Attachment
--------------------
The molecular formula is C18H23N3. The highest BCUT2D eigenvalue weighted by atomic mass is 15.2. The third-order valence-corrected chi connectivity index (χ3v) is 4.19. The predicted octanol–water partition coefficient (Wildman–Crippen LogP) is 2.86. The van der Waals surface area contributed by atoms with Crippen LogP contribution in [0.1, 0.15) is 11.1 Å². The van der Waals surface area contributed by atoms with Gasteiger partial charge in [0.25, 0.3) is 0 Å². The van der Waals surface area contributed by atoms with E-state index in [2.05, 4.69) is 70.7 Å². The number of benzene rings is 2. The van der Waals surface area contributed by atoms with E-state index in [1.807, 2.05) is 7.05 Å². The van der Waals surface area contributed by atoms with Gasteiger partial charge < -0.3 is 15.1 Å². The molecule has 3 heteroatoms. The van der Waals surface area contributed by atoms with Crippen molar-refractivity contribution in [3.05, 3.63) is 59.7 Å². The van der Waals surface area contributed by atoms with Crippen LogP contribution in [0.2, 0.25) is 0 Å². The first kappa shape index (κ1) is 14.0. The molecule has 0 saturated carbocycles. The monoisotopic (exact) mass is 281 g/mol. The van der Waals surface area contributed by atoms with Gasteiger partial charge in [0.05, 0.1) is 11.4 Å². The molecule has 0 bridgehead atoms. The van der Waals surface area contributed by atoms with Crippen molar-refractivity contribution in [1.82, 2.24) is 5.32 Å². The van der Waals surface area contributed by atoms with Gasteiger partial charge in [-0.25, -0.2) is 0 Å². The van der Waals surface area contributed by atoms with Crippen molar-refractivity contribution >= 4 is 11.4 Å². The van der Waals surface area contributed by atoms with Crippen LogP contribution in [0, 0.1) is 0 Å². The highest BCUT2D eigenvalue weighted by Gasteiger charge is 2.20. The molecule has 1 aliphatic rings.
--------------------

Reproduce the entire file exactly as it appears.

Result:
The molecular formula is C18H23N3. The highest BCUT2D eigenvalue weighted by atomic mass is 15.2. The third-order valence-corrected chi connectivity index (χ3v) is 4.19. The predicted octanol–water partition coefficient (Wildman–Crippen LogP) is 2.86. The van der Waals surface area contributed by atoms with Crippen LogP contribution in [0.1, 0.15) is 11.1 Å². The van der Waals surface area contributed by atoms with Gasteiger partial charge in [0.25, 0.3) is 0 Å². The van der Waals surface area contributed by atoms with E-state index in [2.05, 4.69) is 70.7 Å². The number of benzene rings is 2. The van der Waals surface area contributed by atoms with E-state index in [1.807, 2.05) is 7.05 Å². The van der Waals surface area contributed by atoms with Gasteiger partial charge < -0.3 is 15.1 Å². The molecule has 3 heteroatoms. The van der Waals surface area contributed by atoms with Crippen molar-refractivity contribution in [3.05, 3.63) is 59.7 Å². The van der Waals surface area contributed by atoms with Crippen LogP contribution in [0.2, 0.25) is 0 Å². The first kappa shape index (κ1) is 14.0. The molecule has 0 saturated carbocycles. The monoisotopic (exact) mass is 281 g/mol. The van der Waals surface area contributed by atoms with Gasteiger partial charge in [0.05, 0.1) is 11.4 Å². The molecule has 0 bridgehead atoms. The van der Waals surface area contributed by atoms with Crippen molar-refractivity contribution in [1.82, 2.24) is 5.32 Å². The van der Waals surface area contributed by atoms with Gasteiger partial charge in [-0.25, -0.2) is 0 Å². The van der Waals surface area contributed by atoms with Crippen molar-refractivity contribution >= 4 is 11.4 Å². The van der Waals surface area contributed by atoms with Crippen LogP contribution in [0, 0.1) is 0 Å². The highest BCUT2D eigenvalue weighted by Gasteiger charge is 2.20. The molecule has 1 aliphatic rings.